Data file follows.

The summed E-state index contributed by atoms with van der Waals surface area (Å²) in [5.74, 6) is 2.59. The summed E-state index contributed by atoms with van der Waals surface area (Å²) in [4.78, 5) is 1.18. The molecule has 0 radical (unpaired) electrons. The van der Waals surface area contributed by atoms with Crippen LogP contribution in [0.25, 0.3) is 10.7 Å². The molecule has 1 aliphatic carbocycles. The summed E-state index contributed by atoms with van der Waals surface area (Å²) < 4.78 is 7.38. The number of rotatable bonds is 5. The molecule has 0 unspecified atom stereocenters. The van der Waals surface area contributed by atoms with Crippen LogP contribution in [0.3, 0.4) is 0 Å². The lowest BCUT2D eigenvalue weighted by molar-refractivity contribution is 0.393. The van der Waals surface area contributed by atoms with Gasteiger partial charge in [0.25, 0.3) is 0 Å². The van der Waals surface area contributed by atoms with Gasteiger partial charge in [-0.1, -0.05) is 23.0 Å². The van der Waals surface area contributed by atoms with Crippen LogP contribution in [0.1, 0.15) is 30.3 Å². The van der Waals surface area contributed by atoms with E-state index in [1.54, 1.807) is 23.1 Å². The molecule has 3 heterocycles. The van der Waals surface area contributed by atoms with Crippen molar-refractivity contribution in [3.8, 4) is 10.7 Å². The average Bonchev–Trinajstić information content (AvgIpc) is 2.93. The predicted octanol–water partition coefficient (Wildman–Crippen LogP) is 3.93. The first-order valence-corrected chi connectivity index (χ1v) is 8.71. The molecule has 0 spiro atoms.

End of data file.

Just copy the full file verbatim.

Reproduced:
The summed E-state index contributed by atoms with van der Waals surface area (Å²) in [5.74, 6) is 2.59. The summed E-state index contributed by atoms with van der Waals surface area (Å²) in [4.78, 5) is 1.18. The molecule has 0 radical (unpaired) electrons. The van der Waals surface area contributed by atoms with Crippen LogP contribution in [0.25, 0.3) is 10.7 Å². The molecule has 1 aliphatic carbocycles. The summed E-state index contributed by atoms with van der Waals surface area (Å²) < 4.78 is 7.38. The number of rotatable bonds is 5. The molecule has 0 unspecified atom stereocenters. The van der Waals surface area contributed by atoms with Crippen LogP contribution in [0.3, 0.4) is 0 Å². The lowest BCUT2D eigenvalue weighted by molar-refractivity contribution is 0.393. The van der Waals surface area contributed by atoms with Gasteiger partial charge in [0.25, 0.3) is 0 Å². The van der Waals surface area contributed by atoms with Gasteiger partial charge in [-0.1, -0.05) is 23.0 Å². The van der Waals surface area contributed by atoms with Crippen LogP contribution in [0.1, 0.15) is 30.3 Å². The van der Waals surface area contributed by atoms with E-state index in [1.54, 1.807) is 23.1 Å². The molecule has 3 heterocycles. The van der Waals surface area contributed by atoms with Crippen molar-refractivity contribution in [3.8, 4) is 10.7 Å². The average Bonchev–Trinajstić information content (AvgIpc) is 2.93. The predicted octanol–water partition coefficient (Wildman–Crippen LogP) is 3.93. The first-order valence-corrected chi connectivity index (χ1v) is 8.71. The molecule has 0 spiro atoms.